You're in London. There's definitely a museum, gallery, webzine, weekly event, or movement that literally resonates with every fibre of your soul and being. And if there isn't, then you and many people like you are looking for it. You have access to all the media kits, tools, software, skilled friends and/or classes to do something great. So do! At the the end of the day if you need to get a job, or apply for grants—the best way to make an application stand out amongst the competition is to say "look at this amazing thing I created". It doesn't have to have 5 million followers and be verified account. I once started a social media platform that had just a few hundred followers and was super niche. However, whenever I wrote about it on any application, I got a wealth of positive replies praising my project—because the idea and intention behind it were original and exciting. In the creative sector, having your own project is the best way to stand out and get you that thing you're applying for, because your competition will always be super tough.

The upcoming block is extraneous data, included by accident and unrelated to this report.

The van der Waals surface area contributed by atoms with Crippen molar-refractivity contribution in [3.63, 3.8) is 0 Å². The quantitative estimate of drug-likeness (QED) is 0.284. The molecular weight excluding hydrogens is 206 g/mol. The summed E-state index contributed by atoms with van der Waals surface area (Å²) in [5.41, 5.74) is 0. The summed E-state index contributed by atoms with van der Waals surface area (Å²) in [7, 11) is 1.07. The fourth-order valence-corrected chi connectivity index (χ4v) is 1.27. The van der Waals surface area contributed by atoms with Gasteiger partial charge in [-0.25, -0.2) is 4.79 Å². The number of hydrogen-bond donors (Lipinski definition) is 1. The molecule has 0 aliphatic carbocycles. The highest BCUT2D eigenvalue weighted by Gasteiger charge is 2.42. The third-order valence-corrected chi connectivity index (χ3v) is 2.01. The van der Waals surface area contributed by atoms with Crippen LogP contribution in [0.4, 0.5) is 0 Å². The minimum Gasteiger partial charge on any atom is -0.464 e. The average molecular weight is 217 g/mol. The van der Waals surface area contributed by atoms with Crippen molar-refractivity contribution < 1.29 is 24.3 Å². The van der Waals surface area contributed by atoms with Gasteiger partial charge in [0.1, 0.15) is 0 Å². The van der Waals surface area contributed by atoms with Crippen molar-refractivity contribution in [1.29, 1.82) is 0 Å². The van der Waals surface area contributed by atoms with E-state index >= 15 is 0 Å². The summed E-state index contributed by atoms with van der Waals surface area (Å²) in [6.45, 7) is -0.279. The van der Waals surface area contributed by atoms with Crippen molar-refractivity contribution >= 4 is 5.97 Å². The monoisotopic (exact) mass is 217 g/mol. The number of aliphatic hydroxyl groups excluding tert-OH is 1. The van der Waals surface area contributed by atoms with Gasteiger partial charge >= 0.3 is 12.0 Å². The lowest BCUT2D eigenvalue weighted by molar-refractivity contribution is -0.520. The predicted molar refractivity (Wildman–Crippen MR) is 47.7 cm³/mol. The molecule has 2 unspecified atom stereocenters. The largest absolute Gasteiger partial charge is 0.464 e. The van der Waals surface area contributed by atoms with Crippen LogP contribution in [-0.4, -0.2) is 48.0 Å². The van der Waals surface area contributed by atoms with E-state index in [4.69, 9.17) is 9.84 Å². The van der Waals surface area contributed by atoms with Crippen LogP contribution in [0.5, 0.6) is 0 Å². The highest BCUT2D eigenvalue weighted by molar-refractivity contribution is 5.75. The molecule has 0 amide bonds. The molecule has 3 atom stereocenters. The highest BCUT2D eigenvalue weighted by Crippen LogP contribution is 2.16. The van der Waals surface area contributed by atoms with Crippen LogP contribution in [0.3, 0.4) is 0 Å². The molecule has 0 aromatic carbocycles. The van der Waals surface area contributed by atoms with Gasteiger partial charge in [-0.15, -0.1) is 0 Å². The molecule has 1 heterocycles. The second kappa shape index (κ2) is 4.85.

4. London is one of the most amazing creative hubs in the world— explore it!


This point needs its very own blog post not just a point in this entry. But listen, here's all I'll say for now. Don't just club and party. Go to music concerts you love and concerts of strange genres you've only just heard of. Go to the parks. Go to other unis and meet people. Write poetry and submit it to online journals that are looking for new work. Bike everywhere. Take a science or language elective at an independent institution. It doesn't matter, what or how you do it— just explore London! I promise you this city has so many pockets, communities and worlds that are just waiting to show you the deepest colours inside of your own self! Discovering London means discovering you!


(1) with friends on the music video set for Go All the Way by Dyo ft Mr. Eazi (2)winter wonderland 2019 (3) London Road

5. Do everything with the intention of excelling at it